One of the most interesting points of the show seems to have gone mostly unnoticed during the ensuing discussion. There was a lot of talk about the fairness issue. With the USSC decision as a watershed: support for the decision was equated with support for fairness, with the reverse applied (unfairly) to anyone who opposed the decision. The most important point, to my mind, was that made by one of the later guests: that many of the people whose sentences will be shortened by this decision will not have time to complete the established reintegration processes of the penal system. This is a classic case of legislative and/or judicial shortsightedness. While I think many, perhaps most people (myself included) support parity in sentencing for similar crimes, the practical fallout of a decision written as this one has been might be quite negative -- the release of potentially violent offenders without complete rehabilitation. To say nothing of the stress to the court system affected by the sudden need for rapid reprocessing of the sentencing of 10% of the prison population. The costs, both monetary and with regards to what the courts might otherwise be focusing their energies on, might be quite substantial. To say nothing of what might slip through the cracks due to the rush and inevitable overwork of court officials. Mr. Conan himself pointed out that offenders at high risk for violence would be prevented from release by the judicial review prior to their parole. Would this necessarily be so during such a crunch?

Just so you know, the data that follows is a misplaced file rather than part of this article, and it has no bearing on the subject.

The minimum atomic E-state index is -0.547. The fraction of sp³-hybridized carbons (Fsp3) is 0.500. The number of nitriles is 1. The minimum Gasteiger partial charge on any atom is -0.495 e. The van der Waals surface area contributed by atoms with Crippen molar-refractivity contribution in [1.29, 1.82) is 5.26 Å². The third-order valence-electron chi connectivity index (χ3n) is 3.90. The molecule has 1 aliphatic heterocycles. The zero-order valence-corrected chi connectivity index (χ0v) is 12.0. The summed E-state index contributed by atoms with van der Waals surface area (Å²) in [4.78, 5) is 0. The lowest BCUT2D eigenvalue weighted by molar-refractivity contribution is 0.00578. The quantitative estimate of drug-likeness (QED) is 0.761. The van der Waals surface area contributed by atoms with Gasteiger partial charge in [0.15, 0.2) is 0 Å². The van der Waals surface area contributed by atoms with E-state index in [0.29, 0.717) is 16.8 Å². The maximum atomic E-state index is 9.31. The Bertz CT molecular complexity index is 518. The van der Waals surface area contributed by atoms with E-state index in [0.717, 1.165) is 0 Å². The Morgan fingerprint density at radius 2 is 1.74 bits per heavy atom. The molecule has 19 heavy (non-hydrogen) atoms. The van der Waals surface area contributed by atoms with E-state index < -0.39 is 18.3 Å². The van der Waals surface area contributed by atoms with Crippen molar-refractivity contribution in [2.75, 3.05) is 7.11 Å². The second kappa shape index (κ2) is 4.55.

Sent by Aidan Sonoda | 3:45 PM | 12-12-2007

How will this new sentencing guideline affect inmates in the state prisons?

Sent by Barb | 10:20 AM | 12-13-2007

Has no one else seen the glaring lack of logic in this reduction of sentences to restore fairness? Why not restore fairness and balance by making the sentence for powder Cocaine just as harsh as the former Crack sentences? After all if there were no Cocaine then there will be no Crack. I suspect Cocaine being the republican drug of choice may have something to do with this backward movement.

Sent by Scott Schulte | 10:45 AM | 12-13-2007

I agree that, to equalize, raise the sentencing for the other drugs. These drugs are devastating to the future of this country.

Sent by Kenneth Martin | 9:44 PM | 12-13-2007

All drugs need to be legalized. Only criminal activity should be punished.

Sent by Jay E Garth Jr | 8:14 PM | 12-14-2007